Rehabilitation for hamstring injuries

Cochrane Database Syst Rev. 2012 Dec 12;12:CD004575. doi: 10.1002/14651858.CD004575.pub3.


Background: Hamstring injuries are a common musculoskeletal disorder, particularly amongst athletes. Many factors have been associated with these injuries, including motor control and strength, soft tissue length and postural alignment. Well-established rehabilitation protocols are commonly used in the treatment of this condition, but their effectiveness remains questionable. This is an update of a Cochrane review first published in 2007.

Objectives: To evaluate the effectiveness of all rehabilitation strategies employed to promote the return to full strength, range of movement and function of those individuals presenting with all forms of hamstring injury, regardless of site, severity, onset or level of chronicity.

Search methods: We searched the Cochrane Bone, Joint and Muscle Trauma Group Specialised Register (to September 2011), the Cochrane Central Register of Controlled Trials (The Cochrane Library, 2011 Issue 3), MEDLINE (including in-process & other non-indexed citations: 1966 to August 2011), EMBASE (1980 to September 2011), PEDro (2006 to June 2012), CINAHL (1937 to September 2011), AMED (1985 to September 2011), SPORTDiscus (1859 to February 2006), and the World Health Organisation International Clinical Trials Registry platform (April 2012).

Selection criteria: Randomised clinical trials investigating the effect of at least one rehabilitation strategy, in isolation or combination with another, compared with another strategy or control, performed on individuals presenting with hamstring injuries.

Data collection and analysis: Two review authors performed study selection. All review authors performed data extraction and assessed risk of bias. Any disagreement was resolved by discussion.

Main results: Two trials were included in the review, totaling 104 participants. One trial assessed additional (four times a day) versus once daily stretching and the other assessed exercise for movement dysfunction versus stretching and strengthening. The first trial, involving 80 elite athletes, suggested additional stretching could reduce time to return to full activity (mean difference (MD) -1.8 days, 95% confidence interval (CI) -2.1 to -1.5, P < 0.001). The second trial, involving 24 participants from a diverse sporting background, did not find conclusive evidence of a difference (MD -14.5 days, 95% CI -30.64 to 1.64, P = 0.08). It did, however, report reduced re-injury rates using exercise for movement dysfunction of 8% versus 64% (odds ratio (OR) 0.05, 95% CI 0.00 to 0.52, P = 0.01). No other outcomes relevant to this review were reported by either study: most notably pain and participant satisfaction.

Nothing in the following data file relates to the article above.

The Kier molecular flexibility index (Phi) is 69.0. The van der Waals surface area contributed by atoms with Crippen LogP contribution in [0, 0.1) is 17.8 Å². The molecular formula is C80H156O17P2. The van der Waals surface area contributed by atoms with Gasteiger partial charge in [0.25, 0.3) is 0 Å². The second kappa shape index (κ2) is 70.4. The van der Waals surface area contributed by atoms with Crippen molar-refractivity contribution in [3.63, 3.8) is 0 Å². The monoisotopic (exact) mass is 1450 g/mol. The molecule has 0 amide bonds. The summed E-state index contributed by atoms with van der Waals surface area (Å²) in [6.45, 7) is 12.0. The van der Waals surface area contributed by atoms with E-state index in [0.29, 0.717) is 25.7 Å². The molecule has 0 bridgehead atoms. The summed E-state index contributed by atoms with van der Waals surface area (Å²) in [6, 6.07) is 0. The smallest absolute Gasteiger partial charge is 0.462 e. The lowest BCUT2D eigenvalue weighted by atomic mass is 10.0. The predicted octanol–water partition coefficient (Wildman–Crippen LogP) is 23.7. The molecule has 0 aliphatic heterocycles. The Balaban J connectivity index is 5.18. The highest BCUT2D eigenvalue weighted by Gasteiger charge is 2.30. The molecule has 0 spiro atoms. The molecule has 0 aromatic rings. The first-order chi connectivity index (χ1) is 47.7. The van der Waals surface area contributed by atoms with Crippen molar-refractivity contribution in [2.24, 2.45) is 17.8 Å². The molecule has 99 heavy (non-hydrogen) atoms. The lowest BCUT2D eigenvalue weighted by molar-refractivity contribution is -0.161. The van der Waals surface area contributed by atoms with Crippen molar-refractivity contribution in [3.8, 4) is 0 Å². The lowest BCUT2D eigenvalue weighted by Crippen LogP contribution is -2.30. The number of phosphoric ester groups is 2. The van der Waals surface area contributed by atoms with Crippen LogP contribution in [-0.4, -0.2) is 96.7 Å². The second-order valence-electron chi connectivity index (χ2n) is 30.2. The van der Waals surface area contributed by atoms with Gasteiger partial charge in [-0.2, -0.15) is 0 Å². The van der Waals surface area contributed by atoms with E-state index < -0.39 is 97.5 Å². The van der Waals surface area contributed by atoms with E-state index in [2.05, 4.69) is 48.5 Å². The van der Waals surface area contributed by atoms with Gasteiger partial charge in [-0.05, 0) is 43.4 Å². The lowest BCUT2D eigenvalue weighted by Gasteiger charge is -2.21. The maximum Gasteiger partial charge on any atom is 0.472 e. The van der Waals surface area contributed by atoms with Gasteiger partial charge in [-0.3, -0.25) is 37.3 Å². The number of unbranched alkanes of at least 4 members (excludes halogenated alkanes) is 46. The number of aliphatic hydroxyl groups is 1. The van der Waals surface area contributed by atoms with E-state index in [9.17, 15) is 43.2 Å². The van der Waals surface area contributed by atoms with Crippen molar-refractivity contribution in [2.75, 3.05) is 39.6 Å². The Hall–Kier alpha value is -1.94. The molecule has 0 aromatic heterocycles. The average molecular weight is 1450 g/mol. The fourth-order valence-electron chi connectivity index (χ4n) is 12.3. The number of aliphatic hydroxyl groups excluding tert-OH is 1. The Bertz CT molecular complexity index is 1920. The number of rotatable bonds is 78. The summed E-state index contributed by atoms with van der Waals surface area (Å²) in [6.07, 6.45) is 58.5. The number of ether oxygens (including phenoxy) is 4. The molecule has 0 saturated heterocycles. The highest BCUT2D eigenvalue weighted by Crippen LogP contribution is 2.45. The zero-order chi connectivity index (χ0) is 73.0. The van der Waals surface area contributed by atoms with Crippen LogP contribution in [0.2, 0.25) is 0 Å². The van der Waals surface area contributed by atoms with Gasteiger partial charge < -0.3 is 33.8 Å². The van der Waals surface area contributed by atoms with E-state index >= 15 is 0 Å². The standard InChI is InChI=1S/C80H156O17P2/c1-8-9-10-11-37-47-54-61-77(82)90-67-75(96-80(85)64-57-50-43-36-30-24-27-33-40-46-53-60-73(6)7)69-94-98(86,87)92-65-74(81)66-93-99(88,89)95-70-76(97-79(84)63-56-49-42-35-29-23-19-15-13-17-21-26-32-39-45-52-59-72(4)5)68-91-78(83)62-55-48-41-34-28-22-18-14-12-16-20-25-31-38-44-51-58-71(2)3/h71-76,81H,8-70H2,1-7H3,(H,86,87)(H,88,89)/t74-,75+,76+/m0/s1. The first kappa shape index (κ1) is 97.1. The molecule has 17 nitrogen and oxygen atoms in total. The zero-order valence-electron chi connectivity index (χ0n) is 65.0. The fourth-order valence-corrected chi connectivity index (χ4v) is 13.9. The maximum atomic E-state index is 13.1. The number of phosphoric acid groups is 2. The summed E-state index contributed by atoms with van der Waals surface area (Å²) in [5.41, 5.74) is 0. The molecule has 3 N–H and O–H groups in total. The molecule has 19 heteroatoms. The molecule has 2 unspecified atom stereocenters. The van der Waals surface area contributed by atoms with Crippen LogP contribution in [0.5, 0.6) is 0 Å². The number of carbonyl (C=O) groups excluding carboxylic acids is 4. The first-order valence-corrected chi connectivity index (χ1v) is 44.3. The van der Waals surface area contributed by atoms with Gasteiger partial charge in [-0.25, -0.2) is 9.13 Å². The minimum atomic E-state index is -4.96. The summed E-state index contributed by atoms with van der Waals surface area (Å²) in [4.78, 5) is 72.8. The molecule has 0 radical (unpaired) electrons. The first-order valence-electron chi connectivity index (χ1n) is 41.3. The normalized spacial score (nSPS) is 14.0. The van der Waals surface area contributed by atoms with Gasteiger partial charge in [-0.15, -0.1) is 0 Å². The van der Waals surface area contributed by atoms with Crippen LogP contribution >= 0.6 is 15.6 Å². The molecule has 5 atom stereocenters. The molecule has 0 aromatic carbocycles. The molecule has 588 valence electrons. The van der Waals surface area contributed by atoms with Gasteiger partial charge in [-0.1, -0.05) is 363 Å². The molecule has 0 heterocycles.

Authors' conclusions: Most proposed physiotherapy techniques for rehabilitation of hamstring injuries have not been assessed using randomised trials. Those that have only have single studies with a limited range of participants and outcomes. There is limited evidence to suggest that time to recovery for elite athletes can be reduced with an increased daily frequency of hamstring stretching exercises. There is preliminary evidence from another small study of mixed ability athletes to suggest that exercise to correct movement dysfunction could reduce time to return to full activity and the risk of re-injury. Further studies are required to check these findings. Until further evidence is available, current practice and widely published rehabilitation protocols cannot either be supported or refuted.

Publication types

  • Meta-Analysis
  • Research Support, Non-U.S. Gov't
  • Review
  • Systematic Review

MeSH terms

  • Athletic Injuries / rehabilitation*
  • Humans
  • Leg Injuries / rehabilitation*
  • Muscle Strength
  • Muscle Stretching Exercises / methods
  • Muscle, Skeletal / injuries*
  • Randomized Controlled Trials as Topic